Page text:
The summer months are a time when families enjoy doing a variety of activities outdoors; however, it’s also when barbecue grills and fireworks can cause devastating residential fires and serious injuries to children. According to the United States Fire Administration, each year almost 5,000 Americans are injured by charcoal/wood-burning and propane grill fires. Additionally, more than 8,500 people are injured by fireworks annually. Children under 15 years old account for 39 percent of the estimated fireworks injuries.
Statistics show the majority of grill fires on residential properties occur in the four months of May through August. In addition, on Independence Day, far more U.S. fires are reported than any day of the year, with fireworks accounting for more than 15,000 fires in 2010.
Fireworks also cause serious injuries, including devastating burns and other injuries to children. In fact, the risk of fireworks injury is highest for children ages 5-14. The National Fire Proection Agency reports that sparklers and other novelty items, which are typically views by parents as relatively harmelss fireworks for children, cause serious burn injuries and account for 43% of all emergency room fireworks injuries.
Safe Kids Grand Forks urges parents to practice these safety tips recommended by the United States Fire Administration to reduce the risk of a residential fire or a trip to the emergency room and ensure this summer is a safe one for your family.
- Only use the grill outdoors; position the grill well away from siding, deck railings, out from under eaves and overhanging branches and a safe distance from lawn games, play areas, and foot traffic.
- Keep children and pets away from the grill area by declaring a 3-foot “kid-free zone” around the grill.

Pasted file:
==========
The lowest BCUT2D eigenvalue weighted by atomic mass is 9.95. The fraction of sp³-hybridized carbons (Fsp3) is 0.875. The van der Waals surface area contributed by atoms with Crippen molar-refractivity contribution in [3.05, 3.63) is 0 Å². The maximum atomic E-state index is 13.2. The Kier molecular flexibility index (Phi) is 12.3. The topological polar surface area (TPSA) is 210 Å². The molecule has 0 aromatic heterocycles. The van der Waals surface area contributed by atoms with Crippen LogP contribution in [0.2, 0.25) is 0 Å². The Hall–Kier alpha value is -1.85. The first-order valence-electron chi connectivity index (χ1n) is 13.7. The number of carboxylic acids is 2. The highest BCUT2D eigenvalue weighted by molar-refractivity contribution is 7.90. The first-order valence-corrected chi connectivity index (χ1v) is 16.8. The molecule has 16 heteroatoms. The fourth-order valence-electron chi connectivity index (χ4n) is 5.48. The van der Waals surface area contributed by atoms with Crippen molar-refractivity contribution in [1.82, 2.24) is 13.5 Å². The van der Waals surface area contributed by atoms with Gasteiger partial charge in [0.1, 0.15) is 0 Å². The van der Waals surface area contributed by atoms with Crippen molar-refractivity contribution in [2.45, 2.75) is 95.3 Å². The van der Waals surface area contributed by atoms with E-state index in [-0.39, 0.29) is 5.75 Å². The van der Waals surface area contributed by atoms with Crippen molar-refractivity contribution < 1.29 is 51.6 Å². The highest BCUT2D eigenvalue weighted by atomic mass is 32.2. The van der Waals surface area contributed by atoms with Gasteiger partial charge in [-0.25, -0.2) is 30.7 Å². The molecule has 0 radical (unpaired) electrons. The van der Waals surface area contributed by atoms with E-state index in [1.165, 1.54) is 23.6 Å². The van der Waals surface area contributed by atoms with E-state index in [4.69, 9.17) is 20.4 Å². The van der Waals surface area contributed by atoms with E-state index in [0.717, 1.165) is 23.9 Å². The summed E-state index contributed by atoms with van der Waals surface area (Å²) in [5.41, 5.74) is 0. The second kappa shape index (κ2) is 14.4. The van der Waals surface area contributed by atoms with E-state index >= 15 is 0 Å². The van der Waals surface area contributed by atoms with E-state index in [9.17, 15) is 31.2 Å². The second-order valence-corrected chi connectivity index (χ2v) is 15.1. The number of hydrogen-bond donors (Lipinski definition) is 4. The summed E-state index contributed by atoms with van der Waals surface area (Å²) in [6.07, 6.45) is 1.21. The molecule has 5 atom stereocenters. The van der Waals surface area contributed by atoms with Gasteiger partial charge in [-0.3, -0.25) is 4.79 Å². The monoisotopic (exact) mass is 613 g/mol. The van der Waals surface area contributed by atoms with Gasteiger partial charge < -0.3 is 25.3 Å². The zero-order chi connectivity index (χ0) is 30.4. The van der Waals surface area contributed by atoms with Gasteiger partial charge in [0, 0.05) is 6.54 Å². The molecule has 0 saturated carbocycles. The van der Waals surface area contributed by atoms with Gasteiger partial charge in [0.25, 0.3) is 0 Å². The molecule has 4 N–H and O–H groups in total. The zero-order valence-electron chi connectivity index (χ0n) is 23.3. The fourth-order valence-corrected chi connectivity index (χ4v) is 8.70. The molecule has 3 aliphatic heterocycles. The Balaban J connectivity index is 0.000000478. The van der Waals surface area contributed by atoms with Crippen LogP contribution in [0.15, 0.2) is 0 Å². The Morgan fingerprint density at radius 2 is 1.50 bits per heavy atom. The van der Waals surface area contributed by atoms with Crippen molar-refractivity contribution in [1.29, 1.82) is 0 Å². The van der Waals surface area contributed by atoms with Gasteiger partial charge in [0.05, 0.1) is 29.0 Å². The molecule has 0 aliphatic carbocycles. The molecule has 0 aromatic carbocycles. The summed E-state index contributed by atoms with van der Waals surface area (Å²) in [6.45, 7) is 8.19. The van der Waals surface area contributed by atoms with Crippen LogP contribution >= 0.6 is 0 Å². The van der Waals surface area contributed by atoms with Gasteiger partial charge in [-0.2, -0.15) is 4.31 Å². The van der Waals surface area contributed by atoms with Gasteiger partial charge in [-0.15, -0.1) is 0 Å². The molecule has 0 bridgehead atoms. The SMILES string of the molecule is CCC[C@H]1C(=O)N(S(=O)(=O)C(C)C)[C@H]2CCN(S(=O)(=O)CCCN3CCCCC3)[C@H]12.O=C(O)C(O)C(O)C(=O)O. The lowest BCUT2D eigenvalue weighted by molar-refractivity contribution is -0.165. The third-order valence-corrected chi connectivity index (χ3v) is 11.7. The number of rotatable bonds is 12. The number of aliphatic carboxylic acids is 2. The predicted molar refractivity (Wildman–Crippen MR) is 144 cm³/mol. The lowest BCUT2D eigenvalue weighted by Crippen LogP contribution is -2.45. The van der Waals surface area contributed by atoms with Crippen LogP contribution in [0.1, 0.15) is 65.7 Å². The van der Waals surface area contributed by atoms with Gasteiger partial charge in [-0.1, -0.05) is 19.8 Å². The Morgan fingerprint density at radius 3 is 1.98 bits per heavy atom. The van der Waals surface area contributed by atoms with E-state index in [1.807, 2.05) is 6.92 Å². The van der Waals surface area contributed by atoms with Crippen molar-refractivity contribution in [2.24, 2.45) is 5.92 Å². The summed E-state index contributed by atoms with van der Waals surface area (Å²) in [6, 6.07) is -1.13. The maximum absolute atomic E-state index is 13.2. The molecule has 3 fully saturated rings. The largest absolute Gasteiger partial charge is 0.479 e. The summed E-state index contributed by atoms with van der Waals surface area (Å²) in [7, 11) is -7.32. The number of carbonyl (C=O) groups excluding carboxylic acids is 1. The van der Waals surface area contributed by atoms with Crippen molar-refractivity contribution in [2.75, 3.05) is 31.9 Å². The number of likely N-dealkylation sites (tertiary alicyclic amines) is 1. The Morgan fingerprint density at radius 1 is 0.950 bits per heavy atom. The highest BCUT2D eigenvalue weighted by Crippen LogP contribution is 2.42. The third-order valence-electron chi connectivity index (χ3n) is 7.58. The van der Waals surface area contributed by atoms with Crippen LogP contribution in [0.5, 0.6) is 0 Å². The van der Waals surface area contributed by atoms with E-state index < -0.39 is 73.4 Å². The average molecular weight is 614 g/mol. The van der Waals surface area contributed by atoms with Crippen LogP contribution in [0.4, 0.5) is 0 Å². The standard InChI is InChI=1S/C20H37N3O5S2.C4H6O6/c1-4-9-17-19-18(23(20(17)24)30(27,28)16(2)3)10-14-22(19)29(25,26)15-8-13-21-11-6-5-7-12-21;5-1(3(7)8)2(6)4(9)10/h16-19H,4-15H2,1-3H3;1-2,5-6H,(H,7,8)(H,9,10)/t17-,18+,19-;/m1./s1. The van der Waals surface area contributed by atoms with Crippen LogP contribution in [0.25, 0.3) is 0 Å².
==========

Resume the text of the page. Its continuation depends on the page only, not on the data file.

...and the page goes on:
- Be careful when using lighter fluid. Do not add fluid to an already lit fire because flames can flashback up into the container and explode.
- Do not wear loose clothing while cooking at a grill.
- When cooking food, use long-handled grilling tools to give plenty of clearance from heat and flames. Periodically remove grease or fat buildup in trays below the grill so it cannot be ignited when the grill is hot.
- Keep all matches and lighters away from children. Teach your children to report any loose matches or lighters to an adult immediately. Supervise children around outdoor grills.
- Dispose of hot coals properly – douse them with plenty of water, and stir them to ensure that the fire is out. Never place them in plastic, paper or wooden containers.
- If you smell gas while cooking on a propane gas grill, immediately get away from the grill and call the fire department. Do not attempt to move the grill.
- Never store propane cylinders in buildings or garages. If you store a gas grill inside during the winter, disconnect the cylinder and leave it outside.
- Sunscreen is flammable. Do not apply aerosol sunscreen near a grill or open flame.
- Never use gas to start a fire.
- Keep gas out of reach of children. Out of sight isn’t enough, for any age. Store your gasoline where children cannot access it in a well-ventilated area outside your vehicle and living space. Consider a detached garage or outdoor storage shed.
- Use gasoline containers with a spout and automatic shut-off feature that will prevent overfilling of fuel tanks.
- Never use old soda bottles or other makeshift containers to store gas; children may think it’s a beverage and drink it.
- Keep gas away from any source of heat, spark or flame. Even common household appliances like water heaters and clothes dryers can ignite gas vapors.
For more information about summer fire safety, contact Safe Kids Grand Forks at email@example.com. Altru Helth System is proud to serve as the lead agency for Safe Kids Grand Forks.